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Apple MacBook Air Early 2008

Style over substance - and thank God too

Secure remote control for conventional and virtual desktops

Even so, the Air's not without its flaws. We've already mentioned the very spartan array of ports, but there's another: the design of cooling system. The Air pulls air in through the keyboard and vents it out of a grille on the base, or vice versa. That's fine when you're using the air on a desk, where the airflow will be unimpeded, but it makes it tricky to use perched on your thighs. Do so and you'll block the vents.

MacBook owners might be wary of doing this in any case, having experience high Apple laptop baseplate temperatures, but the Air's a different beast that runs much cooler than the company's other machines. It's a lot cooler than the MacBook Pro when running exactly the same set of applications. Push the processor and upper and lower surfaces will warm up but never get unpleasantly hot as the MacBook Pro can. The fan will rev up in such circumstances, but we never found its hum intrusive.

Apple MacBook Air

Missing ports not missed

As it turned out, we didn't mind the absence of an optical drive or multiple USB ports either, but that's no excuse for not building either an extra USB or a Firewire port into the Air's array, and an Ethernet socket, for that matter. Apple's £19 USB-to-Ethernet adaptor works well enough but, like the remote control, really should have come bundled, given the Air's price.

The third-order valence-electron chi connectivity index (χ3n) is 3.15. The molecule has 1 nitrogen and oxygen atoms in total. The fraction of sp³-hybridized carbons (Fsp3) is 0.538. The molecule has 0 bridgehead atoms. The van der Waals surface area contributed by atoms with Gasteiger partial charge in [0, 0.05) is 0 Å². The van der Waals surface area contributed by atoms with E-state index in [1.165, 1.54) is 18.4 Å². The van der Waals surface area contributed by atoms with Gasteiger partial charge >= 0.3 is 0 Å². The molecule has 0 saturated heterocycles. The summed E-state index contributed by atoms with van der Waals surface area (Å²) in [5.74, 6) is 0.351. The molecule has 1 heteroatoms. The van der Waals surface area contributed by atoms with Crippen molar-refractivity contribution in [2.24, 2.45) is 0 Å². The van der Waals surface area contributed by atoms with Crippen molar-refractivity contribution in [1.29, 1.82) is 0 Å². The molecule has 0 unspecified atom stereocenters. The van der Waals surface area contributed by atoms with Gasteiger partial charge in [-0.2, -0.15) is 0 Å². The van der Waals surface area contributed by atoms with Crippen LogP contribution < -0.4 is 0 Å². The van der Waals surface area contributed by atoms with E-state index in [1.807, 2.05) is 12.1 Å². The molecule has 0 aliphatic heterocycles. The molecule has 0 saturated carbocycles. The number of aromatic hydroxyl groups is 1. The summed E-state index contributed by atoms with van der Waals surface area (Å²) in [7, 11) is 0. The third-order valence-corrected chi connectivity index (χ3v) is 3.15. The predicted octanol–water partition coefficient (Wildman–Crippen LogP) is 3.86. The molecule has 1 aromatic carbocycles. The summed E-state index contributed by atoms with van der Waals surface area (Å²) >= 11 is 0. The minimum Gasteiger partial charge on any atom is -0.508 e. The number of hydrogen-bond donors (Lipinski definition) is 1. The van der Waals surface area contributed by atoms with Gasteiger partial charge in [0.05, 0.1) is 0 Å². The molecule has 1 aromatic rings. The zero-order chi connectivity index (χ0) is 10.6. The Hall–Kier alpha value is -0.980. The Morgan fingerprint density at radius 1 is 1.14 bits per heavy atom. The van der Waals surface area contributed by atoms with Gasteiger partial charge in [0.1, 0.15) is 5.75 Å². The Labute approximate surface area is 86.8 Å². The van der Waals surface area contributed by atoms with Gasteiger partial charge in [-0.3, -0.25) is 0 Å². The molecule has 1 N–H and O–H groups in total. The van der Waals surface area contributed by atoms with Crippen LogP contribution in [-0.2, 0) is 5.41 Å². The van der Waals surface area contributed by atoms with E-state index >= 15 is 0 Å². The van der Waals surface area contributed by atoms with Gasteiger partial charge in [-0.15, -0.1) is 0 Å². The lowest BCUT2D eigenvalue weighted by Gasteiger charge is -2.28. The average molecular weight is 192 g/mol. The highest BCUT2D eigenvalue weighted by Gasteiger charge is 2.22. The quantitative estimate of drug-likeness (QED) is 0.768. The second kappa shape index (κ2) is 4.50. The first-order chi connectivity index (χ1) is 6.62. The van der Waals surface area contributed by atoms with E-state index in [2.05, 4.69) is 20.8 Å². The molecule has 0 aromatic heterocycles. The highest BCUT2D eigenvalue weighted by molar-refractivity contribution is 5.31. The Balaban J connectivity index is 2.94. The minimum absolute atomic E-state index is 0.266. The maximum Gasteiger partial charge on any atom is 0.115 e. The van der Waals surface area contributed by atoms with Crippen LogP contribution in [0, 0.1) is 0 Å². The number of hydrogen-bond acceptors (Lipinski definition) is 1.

The standard, hard drive version retails for £1199/$1799, to which you can add £829/$1299 for the SSD version. The price is high when compared to Apple's more mainstream laptops but less than what Toshiba is charging for its entry-level R500, and Sony for the Vaio TZ1. Like those machines, the Air is a niche product, aimed at folk willing to pay more for a machine that's as portable as possible. And the Air is certainly very portable.

So too are the Sony and the Toshiba but without the sacrifices Apple felt it necessary to make to get its machine so thin. A little more thickness for extra ports wouldn't have been much of a compromise and still left the Air with a slightly bigger screen and keyboard, and a faster CPU than the TZ1 and R500. Better looking too - that's enough of a differentiation without having to be thinner into the bargain.

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